Day 1: Max effort upper body (low rep, heavy weight)

Day 2: Max effort lower body (low rep, heavy weight)

Day 3: Rest or high intensity cardio

Day 4: Chest and back hypertrophy & speed work

Day 5: Shoulders and arms hypertrophy and speed work

Day 6: Lower body hypertrophy and speed work

Day 7: Rest or high intensity cardio

JEFF: I've seen you use chains in your training before, is there a particular training device/aid, like chains, that you like to use often? Why?

LAYNE: Yeah, I use bands and chains. There is some evidence that they increase power and strength development better than straight weight alone, so I use them to augment my training. Also, it makes my training interesting and more fun.

JEFF: Do you believe in empty stomach cardio?

LAYNE: I do not think it is more beneficial than cardio after eating. A nice review article on fasted cardio appearing in the Strength and Conditioning Journal by Brad Schoenfeld really laid out several reasons why it does not hold up when put up under flame of science for the following reasons:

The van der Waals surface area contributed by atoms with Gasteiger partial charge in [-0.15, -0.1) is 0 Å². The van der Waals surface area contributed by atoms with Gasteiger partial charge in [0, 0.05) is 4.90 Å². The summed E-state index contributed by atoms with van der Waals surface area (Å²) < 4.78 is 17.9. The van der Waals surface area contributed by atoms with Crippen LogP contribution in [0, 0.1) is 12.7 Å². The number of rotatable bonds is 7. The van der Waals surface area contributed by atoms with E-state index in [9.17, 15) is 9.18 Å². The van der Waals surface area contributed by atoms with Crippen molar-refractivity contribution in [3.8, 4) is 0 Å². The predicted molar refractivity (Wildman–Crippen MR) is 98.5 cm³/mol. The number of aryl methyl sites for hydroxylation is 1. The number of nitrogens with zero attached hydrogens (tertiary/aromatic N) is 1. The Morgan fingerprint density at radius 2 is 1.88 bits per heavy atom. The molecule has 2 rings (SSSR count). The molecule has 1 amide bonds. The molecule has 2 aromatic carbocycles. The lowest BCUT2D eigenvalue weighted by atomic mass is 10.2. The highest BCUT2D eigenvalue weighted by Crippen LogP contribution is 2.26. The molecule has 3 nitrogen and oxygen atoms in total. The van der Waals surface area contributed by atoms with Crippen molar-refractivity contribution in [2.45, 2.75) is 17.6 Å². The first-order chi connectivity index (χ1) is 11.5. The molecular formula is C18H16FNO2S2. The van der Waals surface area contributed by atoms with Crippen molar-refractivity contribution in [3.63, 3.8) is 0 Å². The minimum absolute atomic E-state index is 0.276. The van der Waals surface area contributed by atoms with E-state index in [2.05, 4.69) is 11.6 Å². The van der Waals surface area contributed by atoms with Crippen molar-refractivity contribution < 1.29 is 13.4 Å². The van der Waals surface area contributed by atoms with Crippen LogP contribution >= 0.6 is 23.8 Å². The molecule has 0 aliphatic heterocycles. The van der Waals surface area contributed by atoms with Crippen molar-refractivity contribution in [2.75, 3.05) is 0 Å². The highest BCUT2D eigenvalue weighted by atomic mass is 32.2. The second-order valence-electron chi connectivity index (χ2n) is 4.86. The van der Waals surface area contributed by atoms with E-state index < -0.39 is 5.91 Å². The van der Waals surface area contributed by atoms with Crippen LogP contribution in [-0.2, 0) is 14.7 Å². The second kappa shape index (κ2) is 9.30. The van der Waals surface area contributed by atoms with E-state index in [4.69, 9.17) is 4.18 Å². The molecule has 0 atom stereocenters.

-Research has shown no difference in total fat loss between subjects doing fasted cardio and those doing cardio after eating.

-Fat burning consists of 1) liberating fatty acids from adipose tissue through lipolysis and then transport of those fatty acids to other tissues like muscle, liver, heart where they are then 2) oxidized for energy. When you eat before cardio you reduce lipolysis but it ends up not making a difference because lipolysis is NOT the rate limiting step of fat loss when it comes to cardio, it is oxidation that is rate limiting so you end up oxidizing the same amount

-You may burn MORE fat over a 24 hour period when you eat before cardio because there is a GREATER thermogenic response to cardio as opposed to eating fasted

-Lemon et al. demonstrated nitrogen losses were DOUBLED when you train fasted. Fantastic for maintaining muscle in a caloric deficit... NOT

-Not eating before cardio will reduce training intensity and means you will burn less calories during cardio because you won't have as much energy.